For our purposes (yes Even, I know this is technically wrong, but it works well enough for us dubbers) we can assume 30"Hg or 0psia or -14.7psig is a perfect vacuum. So if your gage says you have drawn 27.5"Hg you have drawn 27.5/30=.91 of perfect vacuum. .91x14.7=13.46psi of atmospheric pressure acting as down force on the part. And because the grid pattern was in 1" squares its was just a matter of counting up how many squares were inside the foam rubber seal, multiply that count by 13.46 and you get how much down force is really on the part.

      We made some custom vacuum fixtures too where the seal was pressed into a groove that was generated on the VMC, we also had holes drilled through some of the parts so there were circular grooves around each hole with o-rings pressed in to maintain the vacuum when the drill went through the sealing surface of the part.

      Vacuum is fantastic for sheet metal work on a VMC, we did some prototype panel faces, because the thinckness of the material has zero bearing on how well it clamps down; unlike mag. chucks that rely on thicker material to transfer the magnetic flux from one pole to another.

      Cleanliness is paramount, if you leave a small chip under a thin part it will look like its drawn down but there is really a leak and if you don't check your gage before you cut you could be in for a suprise. My suprise only cost a 1/2" carbide endmill. I was lucky!
      Ignorance is curable through education.

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      • #4
        Originally posted by Rusty Marlin
        I've used them on VMC's.
        ..............

        Vacuum is fantastic for sheet metal work on a VMC, we did some prototype panel faces, because the thinckness of the material has zero bearing on how well it clamps down; unlike mag. chucks that rely on thicker material to transfer the magnetic flux from one pole to another.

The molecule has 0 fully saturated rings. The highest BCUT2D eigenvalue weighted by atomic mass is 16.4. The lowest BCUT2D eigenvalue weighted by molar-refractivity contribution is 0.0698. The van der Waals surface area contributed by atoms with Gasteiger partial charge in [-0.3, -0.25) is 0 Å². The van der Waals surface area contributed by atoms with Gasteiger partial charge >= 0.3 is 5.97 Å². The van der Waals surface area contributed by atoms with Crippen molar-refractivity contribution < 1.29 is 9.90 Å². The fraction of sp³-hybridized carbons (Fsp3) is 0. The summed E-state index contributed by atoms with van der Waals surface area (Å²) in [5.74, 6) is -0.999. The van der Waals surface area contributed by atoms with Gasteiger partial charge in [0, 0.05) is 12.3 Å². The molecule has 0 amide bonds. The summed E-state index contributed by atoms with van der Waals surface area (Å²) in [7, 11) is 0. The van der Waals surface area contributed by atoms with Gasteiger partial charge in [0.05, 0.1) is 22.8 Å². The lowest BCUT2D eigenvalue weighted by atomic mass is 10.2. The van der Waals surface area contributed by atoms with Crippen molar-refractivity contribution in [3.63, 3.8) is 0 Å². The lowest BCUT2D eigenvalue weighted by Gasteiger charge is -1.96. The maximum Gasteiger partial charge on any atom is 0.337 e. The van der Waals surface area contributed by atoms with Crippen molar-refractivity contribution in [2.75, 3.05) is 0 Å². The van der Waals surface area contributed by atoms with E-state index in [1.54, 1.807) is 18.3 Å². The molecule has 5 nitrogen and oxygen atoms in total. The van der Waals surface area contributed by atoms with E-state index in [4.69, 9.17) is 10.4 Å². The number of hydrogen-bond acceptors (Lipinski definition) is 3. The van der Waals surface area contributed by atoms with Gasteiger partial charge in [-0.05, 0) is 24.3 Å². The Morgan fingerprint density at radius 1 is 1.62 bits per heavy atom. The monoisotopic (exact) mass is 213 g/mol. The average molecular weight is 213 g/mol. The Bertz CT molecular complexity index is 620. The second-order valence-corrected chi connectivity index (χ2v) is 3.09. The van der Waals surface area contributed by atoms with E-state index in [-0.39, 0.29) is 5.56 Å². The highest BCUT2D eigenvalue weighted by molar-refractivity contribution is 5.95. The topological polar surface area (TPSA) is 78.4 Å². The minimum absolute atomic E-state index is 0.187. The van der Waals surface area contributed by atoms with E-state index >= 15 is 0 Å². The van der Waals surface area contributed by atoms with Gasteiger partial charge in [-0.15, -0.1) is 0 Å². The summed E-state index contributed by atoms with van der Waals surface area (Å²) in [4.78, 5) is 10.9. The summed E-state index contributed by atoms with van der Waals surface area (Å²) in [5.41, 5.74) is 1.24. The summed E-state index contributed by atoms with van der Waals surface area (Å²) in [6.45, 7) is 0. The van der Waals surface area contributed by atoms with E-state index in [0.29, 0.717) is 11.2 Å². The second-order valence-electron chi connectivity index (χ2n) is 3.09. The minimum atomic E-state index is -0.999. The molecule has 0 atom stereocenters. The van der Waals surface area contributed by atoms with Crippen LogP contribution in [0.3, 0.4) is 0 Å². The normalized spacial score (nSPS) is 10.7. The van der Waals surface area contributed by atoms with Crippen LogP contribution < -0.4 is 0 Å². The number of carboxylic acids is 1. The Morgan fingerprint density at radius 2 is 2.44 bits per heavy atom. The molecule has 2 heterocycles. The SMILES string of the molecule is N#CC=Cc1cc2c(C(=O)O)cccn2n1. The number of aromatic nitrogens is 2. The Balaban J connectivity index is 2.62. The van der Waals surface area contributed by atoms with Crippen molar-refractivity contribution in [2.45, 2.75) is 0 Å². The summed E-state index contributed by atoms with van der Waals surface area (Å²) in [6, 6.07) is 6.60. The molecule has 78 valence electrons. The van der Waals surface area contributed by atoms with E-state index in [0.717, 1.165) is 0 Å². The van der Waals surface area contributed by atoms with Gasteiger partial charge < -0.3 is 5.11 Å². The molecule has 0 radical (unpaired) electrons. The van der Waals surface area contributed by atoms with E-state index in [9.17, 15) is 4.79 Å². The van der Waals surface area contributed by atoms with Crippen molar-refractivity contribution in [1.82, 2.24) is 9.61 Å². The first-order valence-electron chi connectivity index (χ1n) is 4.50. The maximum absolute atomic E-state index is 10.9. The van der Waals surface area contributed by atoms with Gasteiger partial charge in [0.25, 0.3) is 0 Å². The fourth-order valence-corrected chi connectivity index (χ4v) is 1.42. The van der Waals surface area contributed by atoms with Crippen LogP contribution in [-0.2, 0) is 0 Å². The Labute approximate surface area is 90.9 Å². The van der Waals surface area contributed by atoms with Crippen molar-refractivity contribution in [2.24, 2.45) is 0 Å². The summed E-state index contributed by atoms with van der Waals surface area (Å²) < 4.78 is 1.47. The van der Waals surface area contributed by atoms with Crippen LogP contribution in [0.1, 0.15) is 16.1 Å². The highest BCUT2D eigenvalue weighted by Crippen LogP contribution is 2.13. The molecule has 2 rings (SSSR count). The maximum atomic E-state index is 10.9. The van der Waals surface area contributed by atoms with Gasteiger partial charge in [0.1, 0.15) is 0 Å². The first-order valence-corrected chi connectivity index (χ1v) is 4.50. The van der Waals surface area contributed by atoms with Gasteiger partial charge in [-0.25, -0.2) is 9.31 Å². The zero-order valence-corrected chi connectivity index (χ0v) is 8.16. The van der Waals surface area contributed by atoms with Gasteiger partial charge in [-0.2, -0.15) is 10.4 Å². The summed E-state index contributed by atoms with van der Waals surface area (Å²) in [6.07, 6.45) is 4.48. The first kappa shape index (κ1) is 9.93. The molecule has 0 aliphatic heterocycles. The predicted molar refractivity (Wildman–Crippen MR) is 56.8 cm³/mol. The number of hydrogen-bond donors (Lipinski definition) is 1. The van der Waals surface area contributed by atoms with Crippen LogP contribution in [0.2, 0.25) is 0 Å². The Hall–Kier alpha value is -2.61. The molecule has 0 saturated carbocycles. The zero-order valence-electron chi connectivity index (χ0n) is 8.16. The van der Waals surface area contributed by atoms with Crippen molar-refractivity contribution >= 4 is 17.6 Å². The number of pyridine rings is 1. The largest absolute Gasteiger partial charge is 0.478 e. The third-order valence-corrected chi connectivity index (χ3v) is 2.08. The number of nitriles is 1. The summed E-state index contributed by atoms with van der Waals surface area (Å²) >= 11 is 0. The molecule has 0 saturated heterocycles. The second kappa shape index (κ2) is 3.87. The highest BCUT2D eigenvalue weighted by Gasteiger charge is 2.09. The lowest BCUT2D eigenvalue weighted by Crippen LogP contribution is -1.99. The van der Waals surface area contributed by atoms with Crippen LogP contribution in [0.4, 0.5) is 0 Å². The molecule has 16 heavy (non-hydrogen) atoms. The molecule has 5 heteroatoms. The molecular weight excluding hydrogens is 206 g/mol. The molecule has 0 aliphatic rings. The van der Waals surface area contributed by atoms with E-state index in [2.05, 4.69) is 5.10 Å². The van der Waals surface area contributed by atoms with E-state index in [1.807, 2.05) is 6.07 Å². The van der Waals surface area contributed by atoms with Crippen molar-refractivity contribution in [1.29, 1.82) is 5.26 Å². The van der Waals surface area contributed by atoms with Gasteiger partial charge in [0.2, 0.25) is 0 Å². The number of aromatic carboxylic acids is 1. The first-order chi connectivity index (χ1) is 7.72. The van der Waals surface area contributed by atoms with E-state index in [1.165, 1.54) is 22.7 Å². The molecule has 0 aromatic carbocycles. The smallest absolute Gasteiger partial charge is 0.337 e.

...................
        Thanks Rusty Marlin.

        My interest was machining the edges of thin sheet - say 1/16" to 1/8" thick - not many - only a few.

        I don't fancy using my magenetic chuck as the edges of the magnets are too far (for my comfort anyway) from the edges of the chuck. The sheet edges also have to overhang the chuck - this is quite a lever arm in what is essentially a "vibration environment" if I use a normal right-handed helical end mill cutting on its side without using a "climb-milling" process. The sheet could "let go" at any time as soon as the slightest gap between the sheet and the mag chuck appears.

        I have considered using a fairly weak arched spring (as in an automobile suspension leaf-spring) in the "arc up" position and drawing it down with bolts to my mill table and have the cutter in one of the "T" slots or near the edge of a supporting "packer". Other options are to buy a left-handed spiral cutter or use (perhaps modified on my T&C grinder) a "timber" TC router bit as it has "straight" teeth. Any "mistake" or "disaster' would almost be guaranteed to take a bight out of my milling table.

        Hence my interest in the vacuum plates.

        I will be interested to see how this thread progresses.

        Comment


        • #5
          Vaccuum Plate

          I am so Keen on this Idea. Thanx So far . Mike